From split-brain patients to brain-control interfaces, every new scientific discovery appears to be slowly taking away the role and necessity of the soul and giving it to the brain.
Ghosts at the movies will always produce box office millions, but in real life, they are merely the special effects of your brain. Here's why.
On November 4, 2014 In Atheism, Bias, Creationism, Evolution, Mortality, Neuroscience, Primates, Reviews in the Wild, Secular Humanism, Self-Awareness, Theology
Human existence is a complicated one ranging from serving the poor and downtrodden to beheading enemies. But is there meaning it?
There was a day when people thought with their hearts. Well, maybe they did not actually think with their literal hearts, but they thought the heart is where the mind could be found...anyway, you get the picture. If neuroscience has demonstrated anything, it is that the brain is where the mind is at today.
The narrator of E. L. Doctorow’s new novel is Andrew. Or, more accurately, Andrew’s brain. Or, perhaps most accurately, some consciousness that refers to itself as Andrew. It’s hard to get your bearings in this novel of neuroscience, because Andrew is the ultimate unreliable narrator: he knows that “there is nothing you can think
In this week's 3 for Thursday, V.S. Ramachandran gives us three clues for understanding the brain. He also demonstrates that we all have Synesthesia.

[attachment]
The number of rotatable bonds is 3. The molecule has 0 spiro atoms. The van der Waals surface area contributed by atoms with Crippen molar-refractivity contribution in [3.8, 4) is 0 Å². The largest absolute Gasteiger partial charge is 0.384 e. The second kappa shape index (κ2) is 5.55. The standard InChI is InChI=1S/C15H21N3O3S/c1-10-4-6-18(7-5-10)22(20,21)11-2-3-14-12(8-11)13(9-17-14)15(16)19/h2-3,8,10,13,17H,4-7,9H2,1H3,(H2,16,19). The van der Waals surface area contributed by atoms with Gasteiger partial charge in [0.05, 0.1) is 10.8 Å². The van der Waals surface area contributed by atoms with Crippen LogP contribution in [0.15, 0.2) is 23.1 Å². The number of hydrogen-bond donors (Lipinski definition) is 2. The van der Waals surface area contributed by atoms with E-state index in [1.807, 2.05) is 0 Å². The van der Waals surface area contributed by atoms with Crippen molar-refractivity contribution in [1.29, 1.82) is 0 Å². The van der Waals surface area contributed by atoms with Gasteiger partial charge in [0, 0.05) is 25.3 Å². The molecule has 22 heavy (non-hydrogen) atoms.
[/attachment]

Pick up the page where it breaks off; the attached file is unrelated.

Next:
On January 5, 2014 In Atheism, Bias, Catholics, Evangelicalism, Evolution, Groupthink, Neuroscience, Nonfiction Reviews, Secular Humanism, Theology
"Secular societies climbed the ladder of religion, and then kicked it away," says Ara Norenzayan in Big Gods: How Religion Transformed Cooperation and Conflict. Security breeds secularity. "There are indications that some societies with strong institutions and material well-being may have passed a threshold, no longer needing religion to sustain large-scale cooperation."
On December 14, 2013 In Atheism, consciousness, Interviews, Mortality, Myth, Neuroscience, Personal Identity, Secular Humanism, Self-Awareness, Theology
Last weekend I reviewed Patricia Churchland’s Touching a Nerve: The Self as Brain, which explores the reality of the brain behind what we know as “the self.” There is a Copernican moment occurring in brain science that raises serious questions about the nature of who and what we are, creating an potential existential crisis